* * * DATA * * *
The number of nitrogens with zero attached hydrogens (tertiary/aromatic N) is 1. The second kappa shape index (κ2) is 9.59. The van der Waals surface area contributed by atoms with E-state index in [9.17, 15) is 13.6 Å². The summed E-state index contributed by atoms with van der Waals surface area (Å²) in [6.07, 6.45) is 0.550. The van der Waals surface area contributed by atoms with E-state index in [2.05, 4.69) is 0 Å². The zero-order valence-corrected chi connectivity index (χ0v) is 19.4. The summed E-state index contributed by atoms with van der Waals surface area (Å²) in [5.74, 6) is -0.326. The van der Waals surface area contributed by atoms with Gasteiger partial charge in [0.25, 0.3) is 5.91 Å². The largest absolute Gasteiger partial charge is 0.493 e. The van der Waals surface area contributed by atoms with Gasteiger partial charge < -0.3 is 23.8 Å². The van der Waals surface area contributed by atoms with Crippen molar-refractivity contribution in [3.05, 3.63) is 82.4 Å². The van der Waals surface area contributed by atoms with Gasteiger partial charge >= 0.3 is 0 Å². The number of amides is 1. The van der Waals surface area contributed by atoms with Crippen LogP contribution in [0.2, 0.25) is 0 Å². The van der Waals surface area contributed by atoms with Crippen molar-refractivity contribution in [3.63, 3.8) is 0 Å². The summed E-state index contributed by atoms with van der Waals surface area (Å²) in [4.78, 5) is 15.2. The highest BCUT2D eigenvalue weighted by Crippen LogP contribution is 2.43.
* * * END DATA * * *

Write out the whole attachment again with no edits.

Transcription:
The number of nitrogens with zero attached hydrogens (tertiary/aromatic N) is 1. The second kappa shape index (κ2) is 9.59. The van der Waals surface area contributed by atoms with E-state index in [9.17, 15) is 13.6 Å². The summed E-state index contributed by atoms with van der Waals surface area (Å²) in [6.07, 6.45) is 0.550. The van der Waals surface area contributed by atoms with E-state index in [2.05, 4.69) is 0 Å². The zero-order valence-corrected chi connectivity index (χ0v) is 19.4. The summed E-state index contributed by atoms with van der Waals surface area (Å²) in [5.74, 6) is -0.326. The van der Waals surface area contributed by atoms with Gasteiger partial charge in [0.25, 0.3) is 5.91 Å². The largest absolute Gasteiger partial charge is 0.493 e. The van der Waals surface area contributed by atoms with Gasteiger partial charge < -0.3 is 23.8 Å². The van der Waals surface area contributed by atoms with Crippen molar-refractivity contribution in [3.05, 3.63) is 82.4 Å². The van der Waals surface area contributed by atoms with Gasteiger partial charge >= 0.3 is 0 Å². The number of amides is 1. The van der Waals surface area contributed by atoms with Crippen LogP contribution in [0.2, 0.25) is 0 Å². The van der Waals surface area contributed by atoms with Crippen molar-refractivity contribution in [3.63, 3.8) is 0 Å². The summed E-state index contributed by atoms with van der Waals surface area (Å²) in [4.78, 5) is 15.2. The highest BCUT2D eigenvalue weighted by Crippen LogP contribution is 2.43.